The portion of 18 of article 6 of the Constitution of 1874 set out above comprising the first sentence of that section is substantially identical with the provisions on that subject found in the previous Constitutions of the State, except that of 1868.
It is apparent, of course, that the power to pardon is conferred on the Governor by the Constitution except in cases of treason and impeachment, and that it was not essential that any legislation be passed to make this power effective. In the absence of legislation the Governor might have exercised the power conferred in any manner he pleased, and might have prescribed any rules or regulations concerning its exercise which he thought would be helpful to him. But the Governor was not given the absolute power to grant reprieves, commutations, or pardons, but was given this power "under such rules and regulations as shall be prescribed by law."
Legislation which denied the right to pardon except in cases of treason and impeachment, or which so hampered the right as to make the power substantially unavailing, would be void as an abridgment of the power conferred. But the very sentence of the Constitution which conferred the power also gave the Legislature the right to regulate its use.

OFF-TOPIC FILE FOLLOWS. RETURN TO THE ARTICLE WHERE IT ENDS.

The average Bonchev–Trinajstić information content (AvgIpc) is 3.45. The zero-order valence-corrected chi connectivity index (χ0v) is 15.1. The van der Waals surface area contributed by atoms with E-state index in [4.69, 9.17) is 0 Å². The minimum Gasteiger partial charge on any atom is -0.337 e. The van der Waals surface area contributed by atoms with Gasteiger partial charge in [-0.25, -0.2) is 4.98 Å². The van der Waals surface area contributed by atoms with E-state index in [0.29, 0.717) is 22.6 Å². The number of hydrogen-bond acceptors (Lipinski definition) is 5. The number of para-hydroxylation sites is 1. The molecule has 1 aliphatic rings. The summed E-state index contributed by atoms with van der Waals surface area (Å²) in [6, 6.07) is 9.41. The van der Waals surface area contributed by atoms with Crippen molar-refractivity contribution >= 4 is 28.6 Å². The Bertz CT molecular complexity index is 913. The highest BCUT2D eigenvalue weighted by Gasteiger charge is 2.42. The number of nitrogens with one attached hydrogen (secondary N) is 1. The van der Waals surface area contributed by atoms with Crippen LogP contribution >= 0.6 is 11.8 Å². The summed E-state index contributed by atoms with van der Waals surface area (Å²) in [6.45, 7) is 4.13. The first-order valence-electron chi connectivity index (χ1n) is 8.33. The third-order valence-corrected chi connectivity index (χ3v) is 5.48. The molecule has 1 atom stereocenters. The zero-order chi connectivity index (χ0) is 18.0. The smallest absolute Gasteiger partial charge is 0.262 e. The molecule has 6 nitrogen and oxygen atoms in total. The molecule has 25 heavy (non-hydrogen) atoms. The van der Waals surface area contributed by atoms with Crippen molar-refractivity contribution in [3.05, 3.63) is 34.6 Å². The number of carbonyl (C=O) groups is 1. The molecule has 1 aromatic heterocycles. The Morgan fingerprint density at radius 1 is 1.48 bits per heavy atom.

This limitation has been frequently recognized and declared. At page 161 of Cooley on Constitutional Limitations (7th ed.) there is a note which reads: "The power to pardon offenders is vested by the several State Constitutions in the Governor. It is not, however, a power which necessarily inheres in the executive. State v. Dunning, 9 Ind. 20. And several of the State Constitutions have provided that it shall be exercised under such regulations as shall be prescribed by law. There are provisions more or less broad to this purport in those of Kansas, Florida, Alabama, Arkansas, Texas, Mississippi, Oregon, Indiana, Iowa and Virginia."
In the early case of Baldwin v. Scoggin, 15 Ark. 427, this court said: "The framers of our State Constitution have entrusted the pardoning power to the Governor, but thought proper to preserve to the Legislature the right to regulate its exercise." In that case it was also said that the failure of the Legislature to regulate the exercise of the power would be rather an indication of confidence in the sound discretion of the executive than of a disposition to deny him the right to exercise the prerogative. It was there further said: "We are of the opinion therefore that the Governor has the power to remit fines under the provision of the Constitution above copied; and, until this power is regulated by law, may exercise it according to his own sound discretion."